*sends*in a directed network

- centrality
- a measure of the prominence of one node relative to others; can be variously defined
- (degree) centrality
- proportional the the number of other nodes to which a node is linked
- centralization
- a property of a graph or network, referring to its overall cohesion; comparing most central point to all other points; ratio of the actual sum of differences to the maximum possible sum of differences

- network density
- number of ties as a proportion of the maximum possible number of ties; varies from 0 to 1, calculation will vary by whether network is undirected or directed (twice as many potential connections)

- closeness centrality
- the sum of geodesic distances (shortest paths) to all other points in the graph. Divide by \(n-1\), then invert. A measure of how close a node is to all of the other nodes in the network.

- prestige
- signal of the quality of a node, of a node’s visibility within the network
- eigenvector centrality
- “takes into account the centrality of other nodes to which a node is connected. That is, being connected to other central nodes increases centrality.” Takes into account the centrality of the nodes a node is connected to, considering the importance of the connected nodes and not just their quantity or path length. A node with high eigenvector centrality is connected to significant numbers of other highly central nodes. \[\lambda \text{c} = \text{Wc}\]
- Bonacich Power
- “A closely related concept, but includes a weighting factor that emphasizes global vs. local structure (and negative connections)” In contrast to eigenvector centrality, penalizes nodes connected to other well-connected nodes, under the theory that being connected to strong or powerful nodes means a node has less influence and power than it would if it were connected to fewer or weaker nodes. \[\text{c}(\alpha, \beta) = \alpha(\text{I} - \beta\text{W})^{-1}\text{W1}\]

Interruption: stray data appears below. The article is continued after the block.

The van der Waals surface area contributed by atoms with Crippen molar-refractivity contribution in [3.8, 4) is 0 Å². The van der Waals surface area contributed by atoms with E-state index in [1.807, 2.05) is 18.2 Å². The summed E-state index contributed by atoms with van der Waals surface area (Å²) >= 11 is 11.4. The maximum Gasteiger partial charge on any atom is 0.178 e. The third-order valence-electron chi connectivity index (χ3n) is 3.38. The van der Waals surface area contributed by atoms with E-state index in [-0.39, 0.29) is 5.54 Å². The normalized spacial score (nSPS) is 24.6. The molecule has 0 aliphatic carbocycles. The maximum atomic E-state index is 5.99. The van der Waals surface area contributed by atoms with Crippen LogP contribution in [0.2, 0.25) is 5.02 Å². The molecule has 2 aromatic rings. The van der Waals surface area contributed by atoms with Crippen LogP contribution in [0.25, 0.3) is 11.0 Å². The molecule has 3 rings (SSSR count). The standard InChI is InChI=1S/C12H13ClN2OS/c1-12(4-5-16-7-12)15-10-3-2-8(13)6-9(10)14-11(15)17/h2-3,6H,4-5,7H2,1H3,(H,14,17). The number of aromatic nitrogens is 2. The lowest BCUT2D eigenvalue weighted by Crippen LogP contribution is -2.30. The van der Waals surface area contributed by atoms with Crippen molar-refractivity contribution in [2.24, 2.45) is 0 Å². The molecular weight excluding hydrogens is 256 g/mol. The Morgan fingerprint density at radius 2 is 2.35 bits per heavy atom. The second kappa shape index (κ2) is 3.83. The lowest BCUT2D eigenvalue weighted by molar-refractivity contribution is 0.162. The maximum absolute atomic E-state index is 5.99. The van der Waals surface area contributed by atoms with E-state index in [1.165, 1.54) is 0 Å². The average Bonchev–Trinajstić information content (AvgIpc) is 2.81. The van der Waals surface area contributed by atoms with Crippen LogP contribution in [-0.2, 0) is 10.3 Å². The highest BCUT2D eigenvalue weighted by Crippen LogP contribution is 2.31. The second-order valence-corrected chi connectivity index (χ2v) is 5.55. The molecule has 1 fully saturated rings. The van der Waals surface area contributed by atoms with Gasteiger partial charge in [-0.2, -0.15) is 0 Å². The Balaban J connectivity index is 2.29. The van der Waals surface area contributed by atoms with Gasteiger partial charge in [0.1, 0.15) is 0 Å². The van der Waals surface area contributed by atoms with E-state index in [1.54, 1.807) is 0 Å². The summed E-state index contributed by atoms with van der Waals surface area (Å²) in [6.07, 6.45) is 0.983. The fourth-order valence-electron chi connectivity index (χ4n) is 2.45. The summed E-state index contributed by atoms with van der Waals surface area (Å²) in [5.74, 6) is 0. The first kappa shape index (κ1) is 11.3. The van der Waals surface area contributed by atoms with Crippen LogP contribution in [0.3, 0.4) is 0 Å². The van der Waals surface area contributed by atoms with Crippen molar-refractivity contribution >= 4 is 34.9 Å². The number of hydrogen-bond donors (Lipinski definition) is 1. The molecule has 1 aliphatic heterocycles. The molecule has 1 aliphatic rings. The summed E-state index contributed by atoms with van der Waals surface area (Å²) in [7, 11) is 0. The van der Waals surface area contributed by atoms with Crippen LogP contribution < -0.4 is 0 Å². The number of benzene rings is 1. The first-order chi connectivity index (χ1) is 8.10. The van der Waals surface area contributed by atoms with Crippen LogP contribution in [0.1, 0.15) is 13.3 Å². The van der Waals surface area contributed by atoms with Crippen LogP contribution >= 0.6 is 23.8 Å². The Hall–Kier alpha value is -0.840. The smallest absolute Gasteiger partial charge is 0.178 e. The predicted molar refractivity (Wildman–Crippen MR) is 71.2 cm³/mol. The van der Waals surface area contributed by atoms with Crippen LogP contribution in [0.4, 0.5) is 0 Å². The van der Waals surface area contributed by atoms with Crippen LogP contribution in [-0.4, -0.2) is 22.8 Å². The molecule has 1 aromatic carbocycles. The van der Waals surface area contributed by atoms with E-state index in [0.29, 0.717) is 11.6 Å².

- bridge
- a node with few ties to central actors
- hub
- a node with many ties to peripheral actors
- reflected centrality
- the degree of centrality that a node receives from a connected node that is due to that node’s centrality. If A has influential friend B, then A’s eigenvector centrality will be higher; reflected centrality is the portion of A’s centrality that comes from B’s centrality.
- derived centrality
- the remainder of the eigenvector centrality that A receives from B in the example above, that is not due to B’s centrality but just from B being a connected node

Reflected and derived centrality can be represented in the following matrix by Mizruchi et al:

High reflected centrality | Low reflected centrality | |
---|---|---|

High derived centrality | Cosmopolitans | Pure bridges |

Low derived centrality | Pure hubs | Peripherals |

The four prototypes are:

- cosmopolitans
- well-connected nodes that are connected to other well-connected nodes; the “cool kids” table
- pure hubs
- well-connected nodes that are connected to nodes that are not well-connected; the cool kid who talks to uncool kids
- pure bridge
- a node connected to few but high-centrality nodes; a friend of the cool kid with few other friends
- peripheral
- a node with few and low-centrality connections; me and my D&D nerd friends in high school

- betweenness centrality
- a count of the number of shortest paths between nodes that pass through another node

Alhazmi, Huda, Swapna S. Gokhale, and Derek Doran. 2015. “Understanding Social Effects in Online Networks.” In *2015 International Conference on Computing, Networking and Communications (ICNC)*, 863–68. Garden Grove, CA, USA: IEEE. https://doi.org/10.1109/ICCNC.2015.7069459.

Borgatti, Stephen P., Ajay Mehra, Daniel J. Brass, and Giuseppe Labianca. 2009. “Network Analysis in the Social Sciences.” *Science*, February. https://doi.org/10.1126/science.1165821.

Hanneman, Robert A., and Riddle, Mark. 2005. “Introduction to Social Network Methods.” *Introduction to Social Network Methods*. http://faculty.ucr.edu/~hanneman/nettext/.

Lazer, David. 2011. “Networks in Political Science: Back to the Future.” *PS: Political Science & Politics* 44 (1): 61–68. https://doi.org/10.1017/S1049096510001873.

Wasserman, Stanley, and Katherine Faust. 1994. *Social Network Analysis: Methods and Applications*. Structural Analysis in the Social Sciences. Cambridge: Cambridge University Press. https://doi.org/10.1017/CBO9780511815478.

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BibTeX citation

@misc{linberg2022ps753, author = {Linberg, Steve}, title = {slinberg.net: PS753 Glossary}, url = {https://slinberg.net/academics/ps753-glossary/}, year = {2022} }